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  • gang shaping

    I'm a real fickler about all my intarsia pieces being smooth and flowing, And I really love alot of detail. Lets say you are shaping the wing of a bird or the petals of a flower...you want all the feathers or the petals to follow the same curves. Traditionally, I would use lots of masking tape to try and hold the pieces together while sanding them on a big mean belt sander. Sometimes it works, but many times it becomes an explosion of pieces...and some of those pieces become lost in the shop. My new method is to use hot melt glue instead. Not sure if I discovered this technique or not, but it came to me while driving down the road one day and it works fantastic every time. I just dap a few drops on the lower edges and glue the pieces of, lets say a wing, together. Now they are solid and can be shaped as an entire wing on the belt sander. I take the shaped set into the house and i put it on some tinfoil in the oven at 350 degrees for about 1 min, then reach in and quickly pull it all apart. with a pocket knife i easily scrape off the old hot melt glue. Now i can soften any edges and hand sand each individual piece to perfection.
    Just use a few small dabs, don't go crazy with the hotmelt, or you'll have a big mess to clean up, and be sure to remove any strands that may land on a surface that will later be finished. Hotmelt does not contain silicone either, which is the biggest evil product in a woodworking environment.
    Jeff Powell

  • #2
    now thats a great tip. thanks. Evie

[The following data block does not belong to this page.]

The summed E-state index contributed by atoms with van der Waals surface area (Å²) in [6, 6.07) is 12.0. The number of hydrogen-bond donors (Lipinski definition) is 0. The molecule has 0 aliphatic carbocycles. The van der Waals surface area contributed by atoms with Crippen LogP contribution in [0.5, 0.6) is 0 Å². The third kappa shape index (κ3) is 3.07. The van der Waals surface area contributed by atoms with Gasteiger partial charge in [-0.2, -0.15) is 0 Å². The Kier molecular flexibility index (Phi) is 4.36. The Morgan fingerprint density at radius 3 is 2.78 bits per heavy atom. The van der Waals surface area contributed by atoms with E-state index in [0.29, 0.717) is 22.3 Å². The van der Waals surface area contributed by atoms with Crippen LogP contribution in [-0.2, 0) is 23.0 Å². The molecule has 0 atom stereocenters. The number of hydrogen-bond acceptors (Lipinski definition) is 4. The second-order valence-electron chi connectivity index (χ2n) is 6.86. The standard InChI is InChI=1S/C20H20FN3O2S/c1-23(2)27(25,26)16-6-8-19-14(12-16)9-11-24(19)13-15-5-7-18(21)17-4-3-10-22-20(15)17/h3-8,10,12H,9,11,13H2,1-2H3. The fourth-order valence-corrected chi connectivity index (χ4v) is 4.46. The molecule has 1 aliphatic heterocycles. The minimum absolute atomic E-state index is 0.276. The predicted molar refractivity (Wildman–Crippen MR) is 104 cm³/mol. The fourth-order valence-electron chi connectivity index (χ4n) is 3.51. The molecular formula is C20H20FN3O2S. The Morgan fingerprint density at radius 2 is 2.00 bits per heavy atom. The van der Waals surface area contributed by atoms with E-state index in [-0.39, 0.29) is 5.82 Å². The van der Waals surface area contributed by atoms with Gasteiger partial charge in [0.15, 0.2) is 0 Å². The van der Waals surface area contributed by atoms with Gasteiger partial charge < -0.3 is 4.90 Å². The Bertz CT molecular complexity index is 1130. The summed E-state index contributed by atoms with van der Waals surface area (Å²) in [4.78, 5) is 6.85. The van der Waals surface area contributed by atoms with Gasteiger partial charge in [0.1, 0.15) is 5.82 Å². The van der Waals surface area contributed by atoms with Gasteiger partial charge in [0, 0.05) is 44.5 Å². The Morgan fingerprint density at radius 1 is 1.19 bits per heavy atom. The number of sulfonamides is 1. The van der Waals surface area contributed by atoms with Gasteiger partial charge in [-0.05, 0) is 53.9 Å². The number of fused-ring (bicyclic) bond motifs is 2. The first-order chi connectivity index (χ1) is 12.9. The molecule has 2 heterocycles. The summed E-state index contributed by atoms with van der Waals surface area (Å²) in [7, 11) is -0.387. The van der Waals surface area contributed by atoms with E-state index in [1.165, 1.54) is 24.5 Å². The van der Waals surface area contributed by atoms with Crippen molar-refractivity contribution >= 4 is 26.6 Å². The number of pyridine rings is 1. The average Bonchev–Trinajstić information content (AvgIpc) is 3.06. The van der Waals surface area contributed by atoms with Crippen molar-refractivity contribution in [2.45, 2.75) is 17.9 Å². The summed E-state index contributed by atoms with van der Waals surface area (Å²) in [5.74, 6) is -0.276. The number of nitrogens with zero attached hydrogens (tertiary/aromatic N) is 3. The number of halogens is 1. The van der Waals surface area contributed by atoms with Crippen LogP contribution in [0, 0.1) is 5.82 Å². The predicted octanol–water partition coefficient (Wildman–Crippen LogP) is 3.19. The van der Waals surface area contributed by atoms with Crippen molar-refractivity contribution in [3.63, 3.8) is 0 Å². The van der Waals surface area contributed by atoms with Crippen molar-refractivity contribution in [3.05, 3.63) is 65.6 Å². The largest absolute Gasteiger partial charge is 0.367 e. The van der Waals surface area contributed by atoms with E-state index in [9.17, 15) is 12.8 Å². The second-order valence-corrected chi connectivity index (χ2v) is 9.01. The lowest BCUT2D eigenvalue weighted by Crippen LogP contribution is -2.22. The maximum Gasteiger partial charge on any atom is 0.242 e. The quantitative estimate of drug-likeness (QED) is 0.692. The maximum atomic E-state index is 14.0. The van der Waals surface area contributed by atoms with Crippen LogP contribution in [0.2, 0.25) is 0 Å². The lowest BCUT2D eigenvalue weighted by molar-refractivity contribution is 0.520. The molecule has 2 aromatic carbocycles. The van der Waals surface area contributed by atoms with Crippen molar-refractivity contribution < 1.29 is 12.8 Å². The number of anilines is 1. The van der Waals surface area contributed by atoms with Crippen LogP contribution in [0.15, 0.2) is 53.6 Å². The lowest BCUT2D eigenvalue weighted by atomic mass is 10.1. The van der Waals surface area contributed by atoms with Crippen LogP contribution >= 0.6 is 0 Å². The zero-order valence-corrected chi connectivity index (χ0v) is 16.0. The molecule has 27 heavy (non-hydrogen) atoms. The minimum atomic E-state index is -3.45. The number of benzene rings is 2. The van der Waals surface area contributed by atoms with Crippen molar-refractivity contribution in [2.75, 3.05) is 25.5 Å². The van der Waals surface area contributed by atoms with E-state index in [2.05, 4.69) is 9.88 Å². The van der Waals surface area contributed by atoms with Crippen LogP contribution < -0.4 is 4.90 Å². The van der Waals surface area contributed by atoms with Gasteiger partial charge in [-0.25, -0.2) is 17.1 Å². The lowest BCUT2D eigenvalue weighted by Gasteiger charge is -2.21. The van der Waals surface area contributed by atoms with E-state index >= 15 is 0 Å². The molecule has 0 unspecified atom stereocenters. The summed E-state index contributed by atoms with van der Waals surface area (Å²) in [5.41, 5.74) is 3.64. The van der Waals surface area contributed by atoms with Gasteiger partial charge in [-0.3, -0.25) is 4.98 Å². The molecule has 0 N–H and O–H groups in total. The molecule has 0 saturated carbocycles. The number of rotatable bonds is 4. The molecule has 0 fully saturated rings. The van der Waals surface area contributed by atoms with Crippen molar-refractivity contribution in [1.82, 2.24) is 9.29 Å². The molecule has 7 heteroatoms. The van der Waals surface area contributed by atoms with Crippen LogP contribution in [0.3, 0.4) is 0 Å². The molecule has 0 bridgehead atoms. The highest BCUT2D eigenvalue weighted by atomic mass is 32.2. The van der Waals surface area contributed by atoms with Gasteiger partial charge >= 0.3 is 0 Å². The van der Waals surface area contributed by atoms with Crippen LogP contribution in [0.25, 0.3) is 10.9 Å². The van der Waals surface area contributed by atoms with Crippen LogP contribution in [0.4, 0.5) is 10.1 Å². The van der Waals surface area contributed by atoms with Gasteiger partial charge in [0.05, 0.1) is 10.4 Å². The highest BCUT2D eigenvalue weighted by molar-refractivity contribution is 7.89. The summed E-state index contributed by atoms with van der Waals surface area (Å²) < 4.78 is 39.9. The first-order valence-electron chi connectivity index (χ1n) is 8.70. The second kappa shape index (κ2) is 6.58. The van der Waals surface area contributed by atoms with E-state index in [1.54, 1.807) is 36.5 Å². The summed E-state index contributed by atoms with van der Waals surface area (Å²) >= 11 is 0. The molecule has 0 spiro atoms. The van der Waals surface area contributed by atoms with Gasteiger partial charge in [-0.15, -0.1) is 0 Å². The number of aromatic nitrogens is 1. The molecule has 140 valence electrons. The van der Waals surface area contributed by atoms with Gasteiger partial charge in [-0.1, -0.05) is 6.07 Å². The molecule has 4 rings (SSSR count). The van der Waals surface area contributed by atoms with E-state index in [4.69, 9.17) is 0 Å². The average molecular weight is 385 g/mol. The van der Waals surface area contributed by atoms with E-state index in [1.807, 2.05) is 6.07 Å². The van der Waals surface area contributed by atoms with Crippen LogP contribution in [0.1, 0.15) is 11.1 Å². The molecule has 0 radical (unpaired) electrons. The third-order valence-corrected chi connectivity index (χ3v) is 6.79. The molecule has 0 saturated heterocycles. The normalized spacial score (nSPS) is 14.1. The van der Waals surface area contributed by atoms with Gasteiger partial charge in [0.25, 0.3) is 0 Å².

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    • #3
      stickers

      Thank you so much. I have used hot melt too but had one heck of a time getting the peices off the backing I glued it to. Didn't think to put it in the oven. Glad your here.

      Comment


      • #4
        Dare I say it?

        Oh heck, why not...


        COOL tip!

        Regards,
        Marcel
        http://marleb.com
        DW788. -Have fun in the shop or it isn't a hobby anymore.

        NOTE: No trees were killed in the sending of this message, but a large number of electrons were terribly inconvenienced.

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        • #5
          that is a good tip....

          someone mentioned using hot glue to hold a project together a while back and last night I was wishing I had some to help hold my project together while I was trying to make the pattern to my next piece..

          but you took the advice one step further by saying that you put the pieces in the oven to help remove the glue....
          foil...I use a lot of wax paper....

          we like learning stuff like this....

          Trout
          Last edited by Trout; 08-29-2006, 09:36 PM.
          Hawk G-4 Jetcraft
          Fish are food, not friends!

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          • #6
            I use a hair drier to loosen the cold "hot" glue.....
            T
            Theresa

            http://WoodNGoods.weebly.com

            http://woodngoods.blogspot.com

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            • #7
              Another way of loosening hot melt glue is to soak it in turps or mineral spirits,
              (I am not too sure what it is called in the States) It does not take very long before it can be peeled apart and the glue lifted off.
              I use hot melt glue on the lathe to glue a sacrificial spiggot to the bottom of a bowl and use turps to unglue it.

              Rhys H.

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              • #8
                You are correct about that, but solvents can cause color bleading such as walnut bleading into Holly. On woods of the same color your safe, but with mixtures of woods, your taking some chances.
                Jeff Powell

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